Short Story, Schmort Story
Apparently, I suck at short stories. I completed the Las Vegas story, past the deadline, yes, but determinedly finished it. However, I don’t see the story I wrote fitting in anywhere, except a Las Vegas anthology. It has a Twilight Zone-esque feel, without being dark enough for the magazines asking for that style, such as LampLight or Another Dimension.
The Houston Writers Guild posted a contest for a mystery themed anthology. All submissions must be under 5000 words. Well, I don’t write mysteries. I have read a few mystery novels, though not one mystery sits on my shelf. I watch quite a few mystery shows: Bones, The Mysteries of Laura, NCIS, etc. If I’m going to be a writer, I should stretch my typing fingers. I decided to attempt the challenge.
My mystery started with a pre-teen boy spying on his grumpy neighbor who always yelled at the neighborhood kids to not wake up the fairies in his bushes.
As I progressed in my brainstorming, I googled the elements of a mystery. The terribleminds blog popped up with “25 Things you need to know about writing mysteries.” First of all, the article greatly entertained me. Secondly, a death is required for a story to be deemed a mystery.
Hmmmm, a death. I know: a dragon corpse! (Yes, dragons. I seem to be incapable of avoiding the mythical beasts.)
The blog stressed the importance of having AT LEAST three suspects.
Okay, how about the grumpy old man, a too cheerful young housewife and a crazy hermit who lives in the woods behind the neighborhood. Yes, I like it. Oh, and all of these characters are not what they seem.
I became thrilled with the concept of a small Texas town and an enchanted wood. I am not a pantser as readers of this blog are already well aware. I bulleted my scenes and created the plot. By the time I was satisfied with the twists and turns and character development, the outline was 4458 words long.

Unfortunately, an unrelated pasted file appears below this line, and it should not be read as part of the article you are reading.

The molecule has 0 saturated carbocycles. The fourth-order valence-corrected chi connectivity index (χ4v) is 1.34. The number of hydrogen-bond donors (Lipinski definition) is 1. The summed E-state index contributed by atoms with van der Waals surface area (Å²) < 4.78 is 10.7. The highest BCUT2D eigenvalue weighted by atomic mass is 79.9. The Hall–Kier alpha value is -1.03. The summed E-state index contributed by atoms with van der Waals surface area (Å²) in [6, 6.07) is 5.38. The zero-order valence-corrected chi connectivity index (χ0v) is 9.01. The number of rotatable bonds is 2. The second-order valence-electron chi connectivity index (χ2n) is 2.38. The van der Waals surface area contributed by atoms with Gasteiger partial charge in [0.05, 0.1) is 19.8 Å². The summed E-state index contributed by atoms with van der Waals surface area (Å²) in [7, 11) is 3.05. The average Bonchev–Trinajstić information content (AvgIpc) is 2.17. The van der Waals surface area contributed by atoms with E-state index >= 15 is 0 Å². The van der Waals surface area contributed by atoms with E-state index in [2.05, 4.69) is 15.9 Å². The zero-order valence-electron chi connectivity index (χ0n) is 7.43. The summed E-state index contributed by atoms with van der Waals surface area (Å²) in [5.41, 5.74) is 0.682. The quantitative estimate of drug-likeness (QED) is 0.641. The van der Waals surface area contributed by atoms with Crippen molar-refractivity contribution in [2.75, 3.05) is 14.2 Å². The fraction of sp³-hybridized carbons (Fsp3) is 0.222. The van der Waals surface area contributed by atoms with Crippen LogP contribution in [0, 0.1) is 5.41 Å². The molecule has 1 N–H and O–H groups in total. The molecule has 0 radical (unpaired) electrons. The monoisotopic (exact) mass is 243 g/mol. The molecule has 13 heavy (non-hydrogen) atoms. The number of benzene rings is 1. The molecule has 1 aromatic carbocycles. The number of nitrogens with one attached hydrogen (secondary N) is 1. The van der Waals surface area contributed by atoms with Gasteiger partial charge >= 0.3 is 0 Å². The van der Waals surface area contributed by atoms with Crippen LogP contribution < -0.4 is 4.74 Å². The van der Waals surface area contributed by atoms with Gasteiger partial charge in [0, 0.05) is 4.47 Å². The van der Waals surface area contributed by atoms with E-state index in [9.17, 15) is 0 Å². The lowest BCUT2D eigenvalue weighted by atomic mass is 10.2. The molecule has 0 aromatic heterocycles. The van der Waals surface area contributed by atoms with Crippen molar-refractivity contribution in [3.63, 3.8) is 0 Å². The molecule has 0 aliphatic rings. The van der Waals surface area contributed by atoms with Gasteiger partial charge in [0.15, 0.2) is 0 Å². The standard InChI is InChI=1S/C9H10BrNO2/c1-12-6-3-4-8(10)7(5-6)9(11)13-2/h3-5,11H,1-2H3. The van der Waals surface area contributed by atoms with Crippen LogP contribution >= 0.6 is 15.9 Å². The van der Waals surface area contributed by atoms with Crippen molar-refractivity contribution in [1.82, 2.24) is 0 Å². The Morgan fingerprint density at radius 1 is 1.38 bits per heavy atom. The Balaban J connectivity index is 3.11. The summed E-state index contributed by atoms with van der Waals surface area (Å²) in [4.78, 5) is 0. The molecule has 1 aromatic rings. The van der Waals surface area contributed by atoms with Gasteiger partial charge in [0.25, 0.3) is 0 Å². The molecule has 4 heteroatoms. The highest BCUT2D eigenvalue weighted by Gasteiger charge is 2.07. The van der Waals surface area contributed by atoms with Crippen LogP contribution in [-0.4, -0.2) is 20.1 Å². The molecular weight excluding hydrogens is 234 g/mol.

Well, crap. The HWG submission asks for less than 5000 words. Short story fail! I have created another world and another novel without finishing my first two projects. Grrrrrr!
Hence, project number three, tentatively called Willowwood: The Case of the Fallen Dragon, has been filed in a Scrivener folder. I shall return after I finish the first draft of Gabriella and Periwinkle and the revision of Tarbin’s True Heir.
Since I don’t know what else to do with the A Time Share in Vegas story, I’ve decided to attach it for your reading pleasure. Enjoy!
The heat smashed into Gwen Miller’s face as if she walked into a wall of fire. After freezing in the Treasure Island Casino, the woman welcomed the warmth as it absorbed into her bones. Her stiff muscles, earned while sitting at a flashy machine wasting all of her nickels, loosened.
Gwen put on her expensive-looking sunglasses to block the glaring sun. The middle-aged mother of three slung her tote bag over her shoulder as she tried to decide what to do next. She had to entertain herself until her husband, Randy, finished his required meetings at his Information Technology convention.